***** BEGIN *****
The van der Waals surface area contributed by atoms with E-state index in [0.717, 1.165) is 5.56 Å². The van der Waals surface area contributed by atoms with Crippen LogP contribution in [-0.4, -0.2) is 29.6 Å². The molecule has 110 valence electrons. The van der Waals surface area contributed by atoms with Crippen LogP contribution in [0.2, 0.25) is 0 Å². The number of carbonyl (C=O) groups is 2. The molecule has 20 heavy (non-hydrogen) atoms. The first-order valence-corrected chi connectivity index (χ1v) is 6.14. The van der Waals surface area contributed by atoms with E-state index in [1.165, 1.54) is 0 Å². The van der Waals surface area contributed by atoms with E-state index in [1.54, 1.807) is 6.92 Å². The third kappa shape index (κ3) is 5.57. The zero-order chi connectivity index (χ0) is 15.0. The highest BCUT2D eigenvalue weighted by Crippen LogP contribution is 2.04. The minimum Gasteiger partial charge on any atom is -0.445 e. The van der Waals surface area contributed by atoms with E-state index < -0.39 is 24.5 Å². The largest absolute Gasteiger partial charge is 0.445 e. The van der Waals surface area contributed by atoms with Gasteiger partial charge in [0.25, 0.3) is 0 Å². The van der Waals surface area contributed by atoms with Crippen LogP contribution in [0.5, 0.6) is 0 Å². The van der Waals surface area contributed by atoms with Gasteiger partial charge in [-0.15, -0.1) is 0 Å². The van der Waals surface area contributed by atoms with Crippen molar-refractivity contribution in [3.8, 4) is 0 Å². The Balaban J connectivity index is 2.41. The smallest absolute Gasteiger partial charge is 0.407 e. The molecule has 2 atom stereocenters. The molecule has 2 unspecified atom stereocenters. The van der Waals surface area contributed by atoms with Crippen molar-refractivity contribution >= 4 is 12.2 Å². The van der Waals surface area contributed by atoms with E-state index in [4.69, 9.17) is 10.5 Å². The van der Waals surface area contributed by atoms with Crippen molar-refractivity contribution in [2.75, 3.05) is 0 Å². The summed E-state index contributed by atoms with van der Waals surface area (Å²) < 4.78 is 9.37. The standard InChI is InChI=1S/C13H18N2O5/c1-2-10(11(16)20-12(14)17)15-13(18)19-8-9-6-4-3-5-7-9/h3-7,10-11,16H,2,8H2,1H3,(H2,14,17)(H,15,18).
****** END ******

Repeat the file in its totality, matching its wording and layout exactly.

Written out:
The van der Waals surface area contributed by atoms with E-state index in [0.717, 1.165) is 5.56 Å². The van der Waals surface area contributed by atoms with Crippen LogP contribution in [-0.4, -0.2) is 29.6 Å². The molecule has 110 valence electrons. The van der Waals surface area contributed by atoms with Crippen LogP contribution in [0.2, 0.25) is 0 Å². The number of carbonyl (C=O) groups is 2. The molecule has 20 heavy (non-hydrogen) atoms. The first-order valence-corrected chi connectivity index (χ1v) is 6.14. The van der Waals surface area contributed by atoms with E-state index in [1.165, 1.54) is 0 Å². The van der Waals surface area contributed by atoms with E-state index in [1.54, 1.807) is 6.92 Å². The third kappa shape index (κ3) is 5.57. The zero-order chi connectivity index (χ0) is 15.0. The highest BCUT2D eigenvalue weighted by Crippen LogP contribution is 2.04. The minimum Gasteiger partial charge on any atom is -0.445 e. The van der Waals surface area contributed by atoms with E-state index < -0.39 is 24.5 Å². The largest absolute Gasteiger partial charge is 0.445 e. The van der Waals surface area contributed by atoms with Gasteiger partial charge in [0.25, 0.3) is 0 Å². The van der Waals surface area contributed by atoms with Crippen LogP contribution in [0.5, 0.6) is 0 Å². The van der Waals surface area contributed by atoms with Gasteiger partial charge in [-0.15, -0.1) is 0 Å². The van der Waals surface area contributed by atoms with Crippen molar-refractivity contribution in [3.8, 4) is 0 Å². The Balaban J connectivity index is 2.41. The smallest absolute Gasteiger partial charge is 0.407 e. The molecule has 2 atom stereocenters. The molecule has 2 unspecified atom stereocenters. The van der Waals surface area contributed by atoms with Crippen molar-refractivity contribution >= 4 is 12.2 Å². The van der Waals surface area contributed by atoms with E-state index in [4.69, 9.17) is 10.5 Å². The van der Waals surface area contributed by atoms with Crippen molar-refractivity contribution in [2.75, 3.05) is 0 Å². The summed E-state index contributed by atoms with van der Waals surface area (Å²) < 4.78 is 9.37. The standard InChI is InChI=1S/C13H18N2O5/c1-2-10(11(16)20-12(14)17)15-13(18)19-8-9-6-4-3-5-7-9/h3-7,10-11,16H,2,8H2,1H3,(H2,14,17)(H,15,18).